Most events that are cropping up to fill the void fall into the webinar category. But some online empresarios are getting savvy about replicating the proverbial booth visit. I talked to Tim Gill, CEO of BoothCentral, which recreates booth experience at online events like art shows and street fairs. Attendees can saunter into virtual rooms that offer anything from video, to promotional materials to live chats and special presentations. BoothCentral prepares its exhibitors with a detailed best practices guide. Gill stresses the need for “authenticity and an organic feel” along with the best Wi-fi possible as the best weapons for an engaging booth experience: “Eye contact and body language won’t work on screen.” Gill says replicating the personal experience may involve everything from cool videos to great copy, graphics, backgrounds and music. “The learning curve was steep for exhibitors but they’re catching on quickly.”
Poor feels strongly that we’re just starting to experiment with online conferences and events as an art form. He believes gamification is going to play a bigger part in engagement. Think loyalty programs, ten-questions games, virtual swag, scores for participation, exit polls, and more.
For Morris, who relied on the new British event software package HopIn because of its one-stop-shop approach to events, the big takeaway is that the time it takes to put together big and impactful conferences is compressed. And the costs are way reduced. He estimates an online event costs 1/10th as much to produce as a live event, especially one with physical booths that requires build outs and setups. He believes you can make online events profitable even if you lose half of your traditional sponsors.
Sponsors and event planners can walk away from virtual conferences with analytics that are more granular than anything they could have gathered during world events. Who has engaged? When did they drop out? How actively did they participate? Are they willing to follow up with more information? These things are much more measurable in an online setting. Sponsors will want to collect data from their most engaged participants. Whether that came from a private one-on-one meeting room, a chat in a virtual booth, or a copy of text from a chat room or polling, these quantifiable numbers can serve as a kickoff for future interactions.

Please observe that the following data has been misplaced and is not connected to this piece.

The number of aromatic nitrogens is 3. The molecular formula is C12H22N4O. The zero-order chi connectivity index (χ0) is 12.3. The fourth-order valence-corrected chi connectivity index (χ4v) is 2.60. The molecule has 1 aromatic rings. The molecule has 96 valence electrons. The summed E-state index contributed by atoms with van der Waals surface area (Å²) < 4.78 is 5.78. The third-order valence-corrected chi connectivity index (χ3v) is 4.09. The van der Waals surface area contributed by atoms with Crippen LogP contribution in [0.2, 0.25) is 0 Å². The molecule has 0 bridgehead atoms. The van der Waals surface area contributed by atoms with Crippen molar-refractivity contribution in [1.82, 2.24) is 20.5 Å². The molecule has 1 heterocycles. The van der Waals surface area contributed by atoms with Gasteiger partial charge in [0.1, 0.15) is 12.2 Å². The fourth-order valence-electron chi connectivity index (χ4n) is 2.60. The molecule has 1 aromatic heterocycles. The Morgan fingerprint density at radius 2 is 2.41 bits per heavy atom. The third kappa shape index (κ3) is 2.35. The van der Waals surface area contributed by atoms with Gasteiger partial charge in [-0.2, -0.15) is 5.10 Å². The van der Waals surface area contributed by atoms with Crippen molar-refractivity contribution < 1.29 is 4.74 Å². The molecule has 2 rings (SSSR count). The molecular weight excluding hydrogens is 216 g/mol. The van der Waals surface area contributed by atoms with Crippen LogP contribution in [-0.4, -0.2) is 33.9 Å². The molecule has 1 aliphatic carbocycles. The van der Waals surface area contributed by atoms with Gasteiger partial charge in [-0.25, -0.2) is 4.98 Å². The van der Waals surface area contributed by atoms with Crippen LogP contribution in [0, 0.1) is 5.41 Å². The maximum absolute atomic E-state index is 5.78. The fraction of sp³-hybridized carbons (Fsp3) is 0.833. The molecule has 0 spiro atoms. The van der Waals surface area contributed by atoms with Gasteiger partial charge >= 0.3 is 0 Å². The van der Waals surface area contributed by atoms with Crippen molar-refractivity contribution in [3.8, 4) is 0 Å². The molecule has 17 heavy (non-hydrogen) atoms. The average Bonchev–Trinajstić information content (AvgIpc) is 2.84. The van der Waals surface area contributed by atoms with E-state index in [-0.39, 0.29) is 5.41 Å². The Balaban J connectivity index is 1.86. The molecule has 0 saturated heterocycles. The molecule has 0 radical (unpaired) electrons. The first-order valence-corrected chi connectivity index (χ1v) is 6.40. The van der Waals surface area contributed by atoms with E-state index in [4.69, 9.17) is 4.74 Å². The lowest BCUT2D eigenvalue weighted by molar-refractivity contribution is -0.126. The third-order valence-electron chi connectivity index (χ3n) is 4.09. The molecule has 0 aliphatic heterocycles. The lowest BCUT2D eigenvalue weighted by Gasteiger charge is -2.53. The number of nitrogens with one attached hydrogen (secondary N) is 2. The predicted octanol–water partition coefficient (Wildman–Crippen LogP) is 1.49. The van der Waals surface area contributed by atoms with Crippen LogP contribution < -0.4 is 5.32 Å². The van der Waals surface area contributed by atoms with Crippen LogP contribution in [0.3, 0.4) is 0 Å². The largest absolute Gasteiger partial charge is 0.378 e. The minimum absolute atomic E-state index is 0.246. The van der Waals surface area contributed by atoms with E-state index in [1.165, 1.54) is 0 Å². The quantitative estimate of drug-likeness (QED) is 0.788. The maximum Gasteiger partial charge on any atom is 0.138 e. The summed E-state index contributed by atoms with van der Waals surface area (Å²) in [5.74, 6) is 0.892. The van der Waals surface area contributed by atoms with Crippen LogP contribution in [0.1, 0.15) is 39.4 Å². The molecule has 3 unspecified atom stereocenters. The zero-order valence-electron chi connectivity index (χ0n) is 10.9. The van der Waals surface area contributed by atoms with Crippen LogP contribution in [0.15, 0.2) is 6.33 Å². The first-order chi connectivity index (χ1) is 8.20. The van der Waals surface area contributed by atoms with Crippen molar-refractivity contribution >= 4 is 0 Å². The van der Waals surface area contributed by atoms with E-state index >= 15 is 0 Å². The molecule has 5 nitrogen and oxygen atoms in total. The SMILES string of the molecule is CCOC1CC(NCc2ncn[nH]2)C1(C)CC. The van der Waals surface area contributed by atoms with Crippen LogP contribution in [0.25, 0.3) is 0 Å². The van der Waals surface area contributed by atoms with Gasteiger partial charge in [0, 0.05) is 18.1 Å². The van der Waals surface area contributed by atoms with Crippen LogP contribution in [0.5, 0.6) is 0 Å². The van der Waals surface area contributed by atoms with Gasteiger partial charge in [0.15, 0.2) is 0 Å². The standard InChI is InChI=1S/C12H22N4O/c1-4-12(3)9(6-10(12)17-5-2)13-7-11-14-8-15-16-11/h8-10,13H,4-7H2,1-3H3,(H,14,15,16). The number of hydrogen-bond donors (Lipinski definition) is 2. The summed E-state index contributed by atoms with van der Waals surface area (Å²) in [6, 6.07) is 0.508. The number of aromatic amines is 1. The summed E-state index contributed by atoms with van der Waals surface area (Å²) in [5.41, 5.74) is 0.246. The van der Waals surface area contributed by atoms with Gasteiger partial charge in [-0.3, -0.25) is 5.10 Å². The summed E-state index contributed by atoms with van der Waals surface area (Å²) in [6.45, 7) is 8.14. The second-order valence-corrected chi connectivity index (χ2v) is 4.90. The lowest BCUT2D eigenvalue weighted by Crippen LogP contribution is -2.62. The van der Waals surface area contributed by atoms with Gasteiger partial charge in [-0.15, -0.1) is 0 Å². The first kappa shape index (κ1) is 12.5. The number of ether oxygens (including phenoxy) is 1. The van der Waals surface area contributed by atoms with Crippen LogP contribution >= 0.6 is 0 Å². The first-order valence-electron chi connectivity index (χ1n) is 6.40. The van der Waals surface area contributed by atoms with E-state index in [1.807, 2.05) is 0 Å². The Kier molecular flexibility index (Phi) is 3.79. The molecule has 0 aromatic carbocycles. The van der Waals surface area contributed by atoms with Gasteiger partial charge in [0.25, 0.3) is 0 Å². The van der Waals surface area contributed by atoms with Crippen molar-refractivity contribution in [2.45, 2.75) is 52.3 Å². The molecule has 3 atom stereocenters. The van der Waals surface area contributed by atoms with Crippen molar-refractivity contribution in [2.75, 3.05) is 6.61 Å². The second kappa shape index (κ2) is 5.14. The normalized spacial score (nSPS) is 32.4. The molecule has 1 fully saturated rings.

Mastery involves sweating details. Morris says they include things like whether and when to take a bio break. Will you lose your audience? Should you just let them come and go as they please? And those backgrounds! I call it “Golden Gate Bridge” fatigue. My preference is to see speakers in their natural habitats as long as they are not too distracting.
How do you make revenue from online events ? Attendee revenue isn’t something you can easily count on at this juncture, but some we’ve seen offer some form of tiered participation. For free you can watch; and for a fee you can interact as a VIP, attend an afterparty, have one-on-ones, or some variation. Morris says you need to think about what the sponsors’ needs are and ultimately (once the pandemic subsides) figure outs the perfect hybrid of online and on site event.
As for the pitfalls, many are technical. One might be not having a strong master of ceremonies who is able to “go with the flow.” And sometimes an overloaded speaker is forced to field questions, read chats, and deal with other attendee needs while they’re trying to present. Pierce says that just as at physical events, the biggest issue is poor content and moderators who just ask questions, but do not orchestrate discussion flow. “The winners at the virtual game will curate compelling content, and audience engagement will make their events vital.”
Now, for the tough part. The tools you choose should be directly related to the desired outcomes. Do you want more attendees? More social networking? To emphasize community building? Sales leads? Audience segmentation? Next week I’ll look at the pros and cons of some of the video conferencing platforms that are springing up faster than garden weeds.